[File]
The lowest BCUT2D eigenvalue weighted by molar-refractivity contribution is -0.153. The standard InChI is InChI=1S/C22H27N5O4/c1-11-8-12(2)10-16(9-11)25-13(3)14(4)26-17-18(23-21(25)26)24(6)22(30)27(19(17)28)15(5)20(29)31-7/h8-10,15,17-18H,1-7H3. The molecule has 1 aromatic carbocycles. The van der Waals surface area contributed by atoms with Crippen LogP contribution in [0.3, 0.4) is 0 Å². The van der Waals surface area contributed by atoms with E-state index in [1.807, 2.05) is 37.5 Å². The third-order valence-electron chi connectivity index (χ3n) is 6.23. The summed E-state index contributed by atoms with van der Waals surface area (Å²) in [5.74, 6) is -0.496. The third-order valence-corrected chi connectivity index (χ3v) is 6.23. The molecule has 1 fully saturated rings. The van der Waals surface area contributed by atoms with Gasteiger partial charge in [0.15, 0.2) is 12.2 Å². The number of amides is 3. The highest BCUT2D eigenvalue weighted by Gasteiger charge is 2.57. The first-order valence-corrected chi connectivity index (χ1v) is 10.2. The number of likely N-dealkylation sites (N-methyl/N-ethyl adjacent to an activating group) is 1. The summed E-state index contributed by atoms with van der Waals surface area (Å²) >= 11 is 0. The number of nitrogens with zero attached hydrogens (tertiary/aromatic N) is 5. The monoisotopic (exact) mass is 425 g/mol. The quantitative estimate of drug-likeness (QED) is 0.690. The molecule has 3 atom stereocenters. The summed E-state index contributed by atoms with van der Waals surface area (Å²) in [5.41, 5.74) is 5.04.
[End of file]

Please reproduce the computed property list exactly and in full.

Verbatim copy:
The lowest BCUT2D eigenvalue weighted by molar-refractivity contribution is -0.153. The standard InChI is InChI=1S/C22H27N5O4/c1-11-8-12(2)10-16(9-11)25-13(3)14(4)26-17-18(23-21(25)26)24(6)22(30)27(19(17)28)15(5)20(29)31-7/h8-10,15,17-18H,1-7H3. The molecule has 1 aromatic carbocycles. The van der Waals surface area contributed by atoms with Crippen LogP contribution in [0.3, 0.4) is 0 Å². The van der Waals surface area contributed by atoms with E-state index in [1.807, 2.05) is 37.5 Å². The third-order valence-electron chi connectivity index (χ3n) is 6.23. The summed E-state index contributed by atoms with van der Waals surface area (Å²) in [5.74, 6) is -0.496. The third-order valence-corrected chi connectivity index (χ3v) is 6.23. The molecule has 1 fully saturated rings. The van der Waals surface area contributed by atoms with Gasteiger partial charge in [0.15, 0.2) is 12.2 Å². The number of amides is 3. The highest BCUT2D eigenvalue weighted by Gasteiger charge is 2.57. The first-order valence-corrected chi connectivity index (χ1v) is 10.2. The number of likely N-dealkylation sites (N-methyl/N-ethyl adjacent to an activating group) is 1. The summed E-state index contributed by atoms with van der Waals surface area (Å²) >= 11 is 0. The number of nitrogens with zero attached hydrogens (tertiary/aromatic N) is 5. The monoisotopic (exact) mass is 425 g/mol. The quantitative estimate of drug-likeness (QED) is 0.690. The molecule has 3 atom stereocenters. The summed E-state index contributed by atoms with van der Waals surface area (Å²) in [5.41, 5.74) is 5.04.